Designer Susan Thorpe, Ikebana International Chapter #65, 10th Year, Clearwater. Inspiration – “I love antique furniture but can you ignore the wallpaper?”
Parlor Cabinet, 1872 – by an anonymous American artist (possibly Pottier & Stymus or the Herter Brothers)

The exhibit of flowers all over the museum is a delightful, sensory experience with the scent of lilies, roses and orchids wafting through the air.

Blooms are displayed in almost every area in the museum including Café Clementine – Designer Blue House Florals, Tampa

Some of the floral arrangements mirror the masterpiece selected by the designers – some are not as obvious. In those cases, the designer describes their emotion and inspiration.

What is interesting is the interpretation, be it literal or imagined.

Designer Cassie Osterloth, Wonderland Floral Art and Gift Loft, St. Petersburg, 27th Year. Inspiration – “After 27 years, I am drawn to new or loaned pieces in the MFA Collection to design as a first impression.”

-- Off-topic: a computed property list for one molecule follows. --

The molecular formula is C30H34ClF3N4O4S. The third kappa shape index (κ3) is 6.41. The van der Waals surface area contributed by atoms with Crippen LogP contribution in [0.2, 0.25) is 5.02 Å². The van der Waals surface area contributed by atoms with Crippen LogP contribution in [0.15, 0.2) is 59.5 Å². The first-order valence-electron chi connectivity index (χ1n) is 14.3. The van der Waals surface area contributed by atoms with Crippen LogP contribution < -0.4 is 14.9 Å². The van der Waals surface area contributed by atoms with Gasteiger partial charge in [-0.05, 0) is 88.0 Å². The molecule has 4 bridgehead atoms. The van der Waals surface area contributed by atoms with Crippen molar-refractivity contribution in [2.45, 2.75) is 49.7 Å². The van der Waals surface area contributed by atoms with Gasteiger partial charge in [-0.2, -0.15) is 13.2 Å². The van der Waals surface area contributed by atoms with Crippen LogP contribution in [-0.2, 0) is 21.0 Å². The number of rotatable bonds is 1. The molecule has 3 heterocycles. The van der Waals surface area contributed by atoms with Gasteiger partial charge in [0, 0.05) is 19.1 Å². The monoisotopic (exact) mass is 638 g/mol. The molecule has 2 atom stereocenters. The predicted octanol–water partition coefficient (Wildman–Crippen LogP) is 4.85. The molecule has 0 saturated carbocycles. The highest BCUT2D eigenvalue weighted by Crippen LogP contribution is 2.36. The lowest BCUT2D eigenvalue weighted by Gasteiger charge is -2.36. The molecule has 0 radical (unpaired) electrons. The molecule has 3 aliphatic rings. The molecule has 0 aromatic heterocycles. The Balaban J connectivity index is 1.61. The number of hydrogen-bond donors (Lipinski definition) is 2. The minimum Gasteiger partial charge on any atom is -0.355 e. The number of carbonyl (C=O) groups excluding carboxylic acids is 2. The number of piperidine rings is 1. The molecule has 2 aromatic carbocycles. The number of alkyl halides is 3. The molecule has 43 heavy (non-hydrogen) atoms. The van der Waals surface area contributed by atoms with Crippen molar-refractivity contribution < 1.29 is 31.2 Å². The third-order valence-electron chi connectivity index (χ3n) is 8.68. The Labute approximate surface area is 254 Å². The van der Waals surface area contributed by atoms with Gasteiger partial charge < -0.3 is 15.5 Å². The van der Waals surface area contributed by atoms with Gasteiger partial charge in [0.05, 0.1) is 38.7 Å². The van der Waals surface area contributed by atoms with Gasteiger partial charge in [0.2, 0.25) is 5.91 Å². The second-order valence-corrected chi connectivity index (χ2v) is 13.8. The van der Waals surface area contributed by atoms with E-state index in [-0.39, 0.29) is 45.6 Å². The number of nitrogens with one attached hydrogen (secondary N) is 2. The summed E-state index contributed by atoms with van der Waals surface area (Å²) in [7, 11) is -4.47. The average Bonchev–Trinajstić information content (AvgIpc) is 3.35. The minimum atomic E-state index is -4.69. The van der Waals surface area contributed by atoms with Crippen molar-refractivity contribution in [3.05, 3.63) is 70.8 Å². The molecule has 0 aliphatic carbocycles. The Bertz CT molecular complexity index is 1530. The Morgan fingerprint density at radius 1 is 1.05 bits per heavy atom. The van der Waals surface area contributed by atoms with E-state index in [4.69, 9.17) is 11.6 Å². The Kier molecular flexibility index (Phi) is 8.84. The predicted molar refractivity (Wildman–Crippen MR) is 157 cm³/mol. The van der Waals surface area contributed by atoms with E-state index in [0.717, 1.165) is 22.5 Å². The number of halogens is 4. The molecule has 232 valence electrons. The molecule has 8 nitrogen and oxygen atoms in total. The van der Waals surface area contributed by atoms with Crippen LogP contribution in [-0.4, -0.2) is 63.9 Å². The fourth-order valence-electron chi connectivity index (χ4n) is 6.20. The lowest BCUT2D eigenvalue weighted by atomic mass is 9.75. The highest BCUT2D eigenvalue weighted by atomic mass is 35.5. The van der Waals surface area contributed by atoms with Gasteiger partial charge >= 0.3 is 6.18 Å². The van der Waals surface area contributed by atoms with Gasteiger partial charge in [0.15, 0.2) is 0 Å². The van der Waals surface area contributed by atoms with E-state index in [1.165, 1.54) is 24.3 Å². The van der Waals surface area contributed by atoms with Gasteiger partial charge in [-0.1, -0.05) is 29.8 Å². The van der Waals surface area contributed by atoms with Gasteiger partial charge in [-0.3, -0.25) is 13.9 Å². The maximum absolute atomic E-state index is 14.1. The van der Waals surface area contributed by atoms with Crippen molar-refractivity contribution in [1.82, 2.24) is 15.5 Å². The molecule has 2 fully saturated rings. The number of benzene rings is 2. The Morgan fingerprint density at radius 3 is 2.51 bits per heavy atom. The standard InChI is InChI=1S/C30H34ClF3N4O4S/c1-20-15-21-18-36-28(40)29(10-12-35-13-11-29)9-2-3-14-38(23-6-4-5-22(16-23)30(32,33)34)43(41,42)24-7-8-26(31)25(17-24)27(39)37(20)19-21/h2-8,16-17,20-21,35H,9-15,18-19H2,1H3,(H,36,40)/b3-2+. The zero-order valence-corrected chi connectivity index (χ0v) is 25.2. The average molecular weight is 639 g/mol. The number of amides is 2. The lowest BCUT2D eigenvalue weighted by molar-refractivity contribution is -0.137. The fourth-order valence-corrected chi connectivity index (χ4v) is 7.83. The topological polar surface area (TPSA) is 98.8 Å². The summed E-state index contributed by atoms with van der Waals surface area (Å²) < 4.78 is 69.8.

Among the “wonderland” of floral exhibits. . .

Designer Karen McKenna, Garden Club of St. Petersburg
Portrait of a Man, c. 1650 – Unknown Artist, possibly active in Florence, Italy
Designer Kenneth Kesty, St. Petersburg Skin and Laser, Rookie – First Year. Inspiration – “Honoring the diversity of human lives, human craft and nature’s bounty.”
Leviathan Zodiac (World Stage: Israel), 2011 – by Kehinde Wiley, American, b. 1977
Designer Gretchen Ward Warren, Ikebana International Chapter 65, 6th Year, St. Petersburg. Inspiration – “Light! It was the artist’s depiction of heavenly light radiating down upon the three blessed figures that inspired my choice of branches and white flowers above the soft glowing colors below.”
The Mystic Marriage of St. Catherine, 1620 by Fabrizio Santafede, Italian, 1560-1635